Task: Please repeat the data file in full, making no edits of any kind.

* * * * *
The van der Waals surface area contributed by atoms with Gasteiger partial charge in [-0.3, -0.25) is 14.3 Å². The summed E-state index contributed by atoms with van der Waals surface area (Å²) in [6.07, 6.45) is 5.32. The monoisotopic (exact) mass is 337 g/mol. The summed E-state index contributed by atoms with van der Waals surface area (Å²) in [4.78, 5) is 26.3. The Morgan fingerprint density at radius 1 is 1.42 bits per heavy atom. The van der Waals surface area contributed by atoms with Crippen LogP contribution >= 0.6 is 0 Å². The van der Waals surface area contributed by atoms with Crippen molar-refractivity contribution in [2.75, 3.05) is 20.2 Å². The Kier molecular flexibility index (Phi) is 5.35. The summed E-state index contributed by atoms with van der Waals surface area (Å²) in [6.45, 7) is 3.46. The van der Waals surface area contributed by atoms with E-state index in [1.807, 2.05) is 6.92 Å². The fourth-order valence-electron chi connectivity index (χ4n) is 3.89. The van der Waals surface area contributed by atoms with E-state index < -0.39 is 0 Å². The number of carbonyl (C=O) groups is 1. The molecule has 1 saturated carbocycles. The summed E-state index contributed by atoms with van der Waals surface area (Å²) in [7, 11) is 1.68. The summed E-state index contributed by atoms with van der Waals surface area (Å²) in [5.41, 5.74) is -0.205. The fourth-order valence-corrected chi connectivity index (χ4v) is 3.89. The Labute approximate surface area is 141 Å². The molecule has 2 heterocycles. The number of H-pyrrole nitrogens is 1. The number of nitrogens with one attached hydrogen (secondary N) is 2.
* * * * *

The van der Waals surface area contributed by atoms with Gasteiger partial charge in [-0.3, -0.25) is 14.3 Å². The summed E-state index contributed by atoms with van der Waals surface area (Å²) in [6.07, 6.45) is 5.32. The monoisotopic (exact) mass is 337 g/mol. The summed E-state index contributed by atoms with van der Waals surface area (Å²) in [4.78, 5) is 26.3. The Morgan fingerprint density at radius 1 is 1.42 bits per heavy atom. The van der Waals surface area contributed by atoms with Crippen LogP contribution >= 0.6 is 0 Å². The van der Waals surface area contributed by atoms with Crippen molar-refractivity contribution in [2.75, 3.05) is 20.2 Å². The Kier molecular flexibility index (Phi) is 5.35. The summed E-state index contributed by atoms with van der Waals surface area (Å²) in [6.45, 7) is 3.46. The van der Waals surface area contributed by atoms with E-state index in [1.807, 2.05) is 6.92 Å². The fourth-order valence-electron chi connectivity index (χ4n) is 3.89. The van der Waals surface area contributed by atoms with E-state index < -0.39 is 0 Å². The number of carbonyl (C=O) groups is 1. The molecule has 1 saturated carbocycles. The summed E-state index contributed by atoms with van der Waals surface area (Å²) in [7, 11) is 1.68. The summed E-state index contributed by atoms with van der Waals surface area (Å²) in [5.41, 5.74) is -0.205. The fourth-order valence-corrected chi connectivity index (χ4v) is 3.89. The Labute approximate surface area is 141 Å². The molecule has 2 heterocycles. The number of H-pyrrole nitrogens is 1. The number of nitrogens with one attached hydrogen (secondary N) is 2.